I was chatting with a client the other day, and the subject of “Postal History” came up. I told him that Robson Lowe, that great old dealer, auctioneer and philatelic author had originally coined the phrase “Postal History” and had been somewhat miffed when others had used it.
“Well” he said “I don’t know who this chap Robson Lowe was but if I find an interesting cover I just put it in a box with all the others and send it to you!" In fact he continued to tell me that during a lifetime of collecting he had never read any specialized tome relating to stamps or postal history.
The thought that he had missed out on a great deal was confirmed to me a few days later.
I had visited my parents, my father’s 80th Birthday is around the corner and it’s spurred him to clean out the garage and attic. “Here, these are yours” and a carrier bag stuffed with paper was handed over. I dutifully took it away with me (“You will thank me in the end – less for you to sort out when we’re gone!”) and discovered it was packed with my old ephemera, including what was my 21st birthday gift. An order form I had made out for 20 different philatelic reference books, from Mr Attwoods book on Ascension Island to a Coles & Walker book on the cancellations of the Ottoman Empire. I still have every one of them, they are old friends and I will never part with them.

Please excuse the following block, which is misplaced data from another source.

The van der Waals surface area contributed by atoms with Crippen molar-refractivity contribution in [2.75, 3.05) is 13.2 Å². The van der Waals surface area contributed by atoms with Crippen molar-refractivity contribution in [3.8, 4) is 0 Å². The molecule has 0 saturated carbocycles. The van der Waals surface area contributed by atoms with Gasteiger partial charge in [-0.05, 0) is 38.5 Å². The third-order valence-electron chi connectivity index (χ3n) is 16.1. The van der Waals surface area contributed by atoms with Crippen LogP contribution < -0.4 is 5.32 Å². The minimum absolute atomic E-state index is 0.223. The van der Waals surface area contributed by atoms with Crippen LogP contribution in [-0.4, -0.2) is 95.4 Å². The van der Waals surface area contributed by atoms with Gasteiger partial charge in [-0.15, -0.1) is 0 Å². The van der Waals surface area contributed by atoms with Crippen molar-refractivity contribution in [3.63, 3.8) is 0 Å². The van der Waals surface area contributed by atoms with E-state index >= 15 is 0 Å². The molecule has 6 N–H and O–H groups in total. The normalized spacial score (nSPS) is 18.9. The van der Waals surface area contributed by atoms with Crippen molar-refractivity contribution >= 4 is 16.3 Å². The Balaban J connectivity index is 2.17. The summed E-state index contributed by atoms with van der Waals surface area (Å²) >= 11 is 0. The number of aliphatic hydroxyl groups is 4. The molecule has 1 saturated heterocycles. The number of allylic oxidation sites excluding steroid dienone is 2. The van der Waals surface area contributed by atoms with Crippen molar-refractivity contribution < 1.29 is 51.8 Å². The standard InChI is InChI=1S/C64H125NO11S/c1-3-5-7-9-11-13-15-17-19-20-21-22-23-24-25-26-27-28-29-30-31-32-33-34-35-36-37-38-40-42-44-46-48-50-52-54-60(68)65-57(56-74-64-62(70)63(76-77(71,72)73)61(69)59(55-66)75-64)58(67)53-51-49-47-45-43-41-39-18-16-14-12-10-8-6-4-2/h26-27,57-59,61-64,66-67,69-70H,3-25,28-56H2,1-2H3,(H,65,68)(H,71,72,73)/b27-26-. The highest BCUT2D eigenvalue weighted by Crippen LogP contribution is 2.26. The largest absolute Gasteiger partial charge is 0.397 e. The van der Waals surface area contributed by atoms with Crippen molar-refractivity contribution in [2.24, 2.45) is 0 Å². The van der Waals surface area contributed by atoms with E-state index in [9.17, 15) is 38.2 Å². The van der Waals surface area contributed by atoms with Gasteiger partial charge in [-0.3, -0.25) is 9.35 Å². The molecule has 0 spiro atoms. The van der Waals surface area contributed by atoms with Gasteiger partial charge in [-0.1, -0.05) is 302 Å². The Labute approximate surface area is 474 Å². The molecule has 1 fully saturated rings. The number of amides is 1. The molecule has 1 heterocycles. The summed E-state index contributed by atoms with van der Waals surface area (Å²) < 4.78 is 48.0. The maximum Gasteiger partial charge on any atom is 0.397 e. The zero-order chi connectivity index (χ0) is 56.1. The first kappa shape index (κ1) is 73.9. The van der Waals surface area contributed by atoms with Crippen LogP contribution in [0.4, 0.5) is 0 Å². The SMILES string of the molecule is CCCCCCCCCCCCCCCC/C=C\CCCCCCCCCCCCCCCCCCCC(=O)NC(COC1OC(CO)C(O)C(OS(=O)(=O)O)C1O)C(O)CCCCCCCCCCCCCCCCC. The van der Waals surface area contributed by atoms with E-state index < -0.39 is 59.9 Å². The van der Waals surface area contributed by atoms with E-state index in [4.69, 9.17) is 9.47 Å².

Years can pass without me referring to some of these works, I really cannot remember the last time I studied Craig & Ingles catalogue of “The Revenue and Railway stamps of Tasmania”, or the 1983 Schimmer revision of Schatzkes “Mexico 1856 – 1874” (published by Mr Lowe...) but I would die rather than give up these repositories of pain- staking research and love.
My boss at the time had told me “take home any of our books, expect to remember just ten percent of what you read but try to understand the interest the author had and get the basic philatelic history of each area into your mind...”
I love books on philately and it’s one of the reasons we’ve published so many articles, if you haven’t read any you can find them on our site. They are not long, but even the shortest can take a long time for us to write. I think you may be surprised how reading something unrelated to your specific interests can contribute to a better understanding of your own area.
I’ve added a lot to the library at the office over the years. It’s huge now and constantly surprises me with little nuggets of knowledge. For example, I’ve just pulled an old book off the shelf and discovered that the first Russian stamp is imperforate because of the late arrival of the perforating machine at St Petersburg - so what I’ve always considered to be Russias 2nd (perforated) issue was intended to be their first! I had rather lazily assumed that that Russias first imperf classic was similar to other early classics in that perforating had not been an option. I get a kick out of finding out new things like that, and I hope you do too.